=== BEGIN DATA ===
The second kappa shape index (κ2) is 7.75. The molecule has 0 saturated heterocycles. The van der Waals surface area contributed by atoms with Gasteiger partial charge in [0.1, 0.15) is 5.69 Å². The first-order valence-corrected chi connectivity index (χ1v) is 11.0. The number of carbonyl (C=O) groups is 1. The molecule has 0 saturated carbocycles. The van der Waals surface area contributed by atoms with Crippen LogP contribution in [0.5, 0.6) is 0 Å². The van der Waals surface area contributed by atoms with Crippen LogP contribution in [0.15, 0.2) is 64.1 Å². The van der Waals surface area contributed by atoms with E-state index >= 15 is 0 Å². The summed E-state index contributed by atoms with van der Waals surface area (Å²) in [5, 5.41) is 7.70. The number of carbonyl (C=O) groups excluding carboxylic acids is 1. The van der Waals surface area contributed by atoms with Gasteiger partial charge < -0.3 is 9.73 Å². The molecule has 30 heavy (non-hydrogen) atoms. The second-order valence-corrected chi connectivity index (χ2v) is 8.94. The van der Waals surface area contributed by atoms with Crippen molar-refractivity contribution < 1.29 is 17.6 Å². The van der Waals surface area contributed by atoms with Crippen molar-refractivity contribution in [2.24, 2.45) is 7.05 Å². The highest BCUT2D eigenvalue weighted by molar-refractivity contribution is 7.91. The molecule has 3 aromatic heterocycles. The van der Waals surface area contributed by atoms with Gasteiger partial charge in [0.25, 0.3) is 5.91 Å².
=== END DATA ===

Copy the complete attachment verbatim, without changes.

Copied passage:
The second kappa shape index (κ2) is 7.75. The molecule has 0 saturated heterocycles. The van der Waals surface area contributed by atoms with Gasteiger partial charge in [0.1, 0.15) is 5.69 Å². The first-order valence-corrected chi connectivity index (χ1v) is 11.0. The number of carbonyl (C=O) groups is 1. The molecule has 0 saturated carbocycles. The van der Waals surface area contributed by atoms with Crippen LogP contribution in [0.5, 0.6) is 0 Å². The van der Waals surface area contributed by atoms with Crippen LogP contribution in [0.15, 0.2) is 64.1 Å². The van der Waals surface area contributed by atoms with E-state index >= 15 is 0 Å². The summed E-state index contributed by atoms with van der Waals surface area (Å²) in [5, 5.41) is 7.70. The number of carbonyl (C=O) groups excluding carboxylic acids is 1. The van der Waals surface area contributed by atoms with Gasteiger partial charge < -0.3 is 9.73 Å². The molecule has 30 heavy (non-hydrogen) atoms. The second-order valence-corrected chi connectivity index (χ2v) is 8.94. The van der Waals surface area contributed by atoms with Crippen molar-refractivity contribution < 1.29 is 17.6 Å². The van der Waals surface area contributed by atoms with Crippen molar-refractivity contribution in [2.24, 2.45) is 7.05 Å². The highest BCUT2D eigenvalue weighted by molar-refractivity contribution is 7.91. The molecule has 3 aromatic heterocycles. The van der Waals surface area contributed by atoms with Gasteiger partial charge in [0.25, 0.3) is 5.91 Å².